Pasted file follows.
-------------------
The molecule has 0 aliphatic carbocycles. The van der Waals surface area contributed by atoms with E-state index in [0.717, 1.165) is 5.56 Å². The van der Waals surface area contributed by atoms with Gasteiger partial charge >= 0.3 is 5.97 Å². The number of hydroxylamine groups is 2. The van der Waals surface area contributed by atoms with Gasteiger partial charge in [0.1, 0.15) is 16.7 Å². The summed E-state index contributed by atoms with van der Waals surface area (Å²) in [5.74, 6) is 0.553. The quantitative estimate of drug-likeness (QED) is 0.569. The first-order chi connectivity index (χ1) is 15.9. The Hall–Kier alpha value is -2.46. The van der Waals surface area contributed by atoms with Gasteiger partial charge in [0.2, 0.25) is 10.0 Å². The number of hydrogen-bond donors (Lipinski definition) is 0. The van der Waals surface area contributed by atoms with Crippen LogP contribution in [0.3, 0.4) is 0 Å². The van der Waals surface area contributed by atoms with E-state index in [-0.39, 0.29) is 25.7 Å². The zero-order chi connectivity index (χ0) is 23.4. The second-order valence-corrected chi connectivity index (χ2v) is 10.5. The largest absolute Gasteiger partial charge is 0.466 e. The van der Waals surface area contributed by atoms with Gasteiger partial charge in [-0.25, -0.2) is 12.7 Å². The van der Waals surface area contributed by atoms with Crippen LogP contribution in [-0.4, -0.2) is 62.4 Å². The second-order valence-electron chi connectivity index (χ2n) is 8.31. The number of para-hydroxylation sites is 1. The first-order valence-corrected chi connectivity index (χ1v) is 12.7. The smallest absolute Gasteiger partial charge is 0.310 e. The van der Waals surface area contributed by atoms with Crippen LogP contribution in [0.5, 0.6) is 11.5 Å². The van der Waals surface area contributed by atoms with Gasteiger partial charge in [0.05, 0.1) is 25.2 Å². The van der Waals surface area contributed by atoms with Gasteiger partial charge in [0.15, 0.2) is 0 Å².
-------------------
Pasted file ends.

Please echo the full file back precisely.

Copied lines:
The molecule has 0 aliphatic carbocycles. The van der Waals surface area contributed by atoms with E-state index in [0.717, 1.165) is 5.56 Å². The van der Waals surface area contributed by atoms with Gasteiger partial charge >= 0.3 is 5.97 Å². The number of hydroxylamine groups is 2. The van der Waals surface area contributed by atoms with Gasteiger partial charge in [0.1, 0.15) is 16.7 Å². The summed E-state index contributed by atoms with van der Waals surface area (Å²) in [5.74, 6) is 0.553. The quantitative estimate of drug-likeness (QED) is 0.569. The first-order chi connectivity index (χ1) is 15.9. The Hall–Kier alpha value is -2.46. The van der Waals surface area contributed by atoms with Gasteiger partial charge in [0.2, 0.25) is 10.0 Å². The number of hydrogen-bond donors (Lipinski definition) is 0. The van der Waals surface area contributed by atoms with Crippen LogP contribution in [0.3, 0.4) is 0 Å². The van der Waals surface area contributed by atoms with E-state index in [-0.39, 0.29) is 25.7 Å². The zero-order chi connectivity index (χ0) is 23.4. The second-order valence-corrected chi connectivity index (χ2v) is 10.5. The largest absolute Gasteiger partial charge is 0.466 e. The van der Waals surface area contributed by atoms with Gasteiger partial charge in [-0.25, -0.2) is 12.7 Å². The van der Waals surface area contributed by atoms with Crippen LogP contribution in [-0.4, -0.2) is 62.4 Å². The second-order valence-electron chi connectivity index (χ2n) is 8.31. The number of para-hydroxylation sites is 1. The first-order valence-corrected chi connectivity index (χ1v) is 12.7. The smallest absolute Gasteiger partial charge is 0.310 e. The van der Waals surface area contributed by atoms with Crippen LogP contribution in [0.5, 0.6) is 11.5 Å². The van der Waals surface area contributed by atoms with Gasteiger partial charge in [0.05, 0.1) is 25.2 Å². The van der Waals surface area contributed by atoms with Gasteiger partial charge in [0.15, 0.2) is 0 Å².